Massachusetts Association for Infant Mental Health
What Is Reflective Supervision?
Reflective supervision is a key component of infant and early childhood mental health practice and a requirement to receive MassAIMH Endorsement®. Reflective supervision like other aspects of infant and early childhood mental health, is characterized by the value it places on relationship-based practice. Reflective supervisors attend to relationships on multiple levels including the relationships between practitioners and supervisors, between practitioners and parents/caregivers, and between parents/caregivers and children. Reflective supervision also attends to the parallel process as it is understood that each relationship affects the others.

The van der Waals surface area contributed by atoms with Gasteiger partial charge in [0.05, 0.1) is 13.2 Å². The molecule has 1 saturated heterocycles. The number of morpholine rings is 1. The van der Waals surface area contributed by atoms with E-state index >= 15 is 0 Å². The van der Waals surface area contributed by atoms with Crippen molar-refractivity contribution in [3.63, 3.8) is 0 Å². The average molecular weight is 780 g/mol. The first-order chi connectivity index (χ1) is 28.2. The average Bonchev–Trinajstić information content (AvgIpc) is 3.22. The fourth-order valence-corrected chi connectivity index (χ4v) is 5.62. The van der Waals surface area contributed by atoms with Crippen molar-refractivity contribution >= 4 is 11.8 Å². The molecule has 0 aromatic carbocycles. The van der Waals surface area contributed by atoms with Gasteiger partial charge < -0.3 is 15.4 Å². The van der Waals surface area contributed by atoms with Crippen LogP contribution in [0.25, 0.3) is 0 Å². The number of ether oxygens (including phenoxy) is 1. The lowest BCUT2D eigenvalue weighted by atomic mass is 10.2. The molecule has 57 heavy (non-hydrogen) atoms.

“It Is Not Possible To Work On Behalf Of Human Beings To Try To Help Them Without Having Powerful Feelings Aroused In Yourself” (Pawl, 1995, P. 24.)
Reflective supervisors recognize that practitioners experience strong emotions when working with infants, young children, and their families. Reflective supervisors, therefore, address the emotional content of the work and how the practitioners’ emotional reactions affect their work.
Reflective Supervision Supports Practitioners In Providing Best-Practice, High-Quality Care To Families
The relationship between the reflective supervisor and practitioner is characterized by reflection, collaboration, and regularity (ZERO TO THREE). The reflective supervisor creates a safe atmosphere, listens to the supervisee, asks questions, remains emotionally present, and provides support and guidance. This allows the supervisee to think deeply about a family, about their thoughts, feelings, and perceptions of that family, and about the best path to move forward in working with the family. As the practitioner is supported by the supervisor, the practitioner can similarly support a family.